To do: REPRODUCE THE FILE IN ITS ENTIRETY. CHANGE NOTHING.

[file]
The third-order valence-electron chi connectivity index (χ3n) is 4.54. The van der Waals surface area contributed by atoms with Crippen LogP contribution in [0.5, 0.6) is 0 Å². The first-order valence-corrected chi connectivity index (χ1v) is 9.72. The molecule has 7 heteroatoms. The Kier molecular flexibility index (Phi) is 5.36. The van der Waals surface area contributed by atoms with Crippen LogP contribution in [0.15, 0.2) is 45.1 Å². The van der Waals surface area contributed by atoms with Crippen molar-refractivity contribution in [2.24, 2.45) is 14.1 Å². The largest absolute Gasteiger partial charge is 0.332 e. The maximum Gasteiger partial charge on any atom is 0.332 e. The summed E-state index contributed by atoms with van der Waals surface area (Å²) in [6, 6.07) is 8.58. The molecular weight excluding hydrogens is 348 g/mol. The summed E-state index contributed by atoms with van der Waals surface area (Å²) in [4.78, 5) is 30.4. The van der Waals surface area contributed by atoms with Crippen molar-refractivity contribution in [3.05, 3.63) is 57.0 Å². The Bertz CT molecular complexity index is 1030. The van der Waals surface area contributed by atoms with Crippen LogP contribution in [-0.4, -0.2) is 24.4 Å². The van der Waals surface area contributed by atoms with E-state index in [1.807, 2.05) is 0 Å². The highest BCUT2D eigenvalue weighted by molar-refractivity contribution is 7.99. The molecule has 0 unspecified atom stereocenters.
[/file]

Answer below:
The third-order valence-electron chi connectivity index (χ3n) is 4.54. The van der Waals surface area contributed by atoms with Crippen LogP contribution in [0.5, 0.6) is 0 Å². The first-order valence-corrected chi connectivity index (χ1v) is 9.72. The molecule has 7 heteroatoms. The Kier molecular flexibility index (Phi) is 5.36. The van der Waals surface area contributed by atoms with Crippen LogP contribution in [0.15, 0.2) is 45.1 Å². The van der Waals surface area contributed by atoms with Crippen molar-refractivity contribution in [2.24, 2.45) is 14.1 Å². The largest absolute Gasteiger partial charge is 0.332 e. The maximum Gasteiger partial charge on any atom is 0.332 e. The summed E-state index contributed by atoms with van der Waals surface area (Å²) in [6, 6.07) is 8.58. The molecular weight excluding hydrogens is 348 g/mol. The summed E-state index contributed by atoms with van der Waals surface area (Å²) in [4.78, 5) is 30.4. The van der Waals surface area contributed by atoms with Crippen molar-refractivity contribution in [3.05, 3.63) is 57.0 Å². The Bertz CT molecular complexity index is 1030. The van der Waals surface area contributed by atoms with Crippen LogP contribution in [-0.4, -0.2) is 24.4 Å². The van der Waals surface area contributed by atoms with E-state index in [1.807, 2.05) is 0 Å². The highest BCUT2D eigenvalue weighted by molar-refractivity contribution is 7.99. The molecule has 0 unspecified atom stereocenters.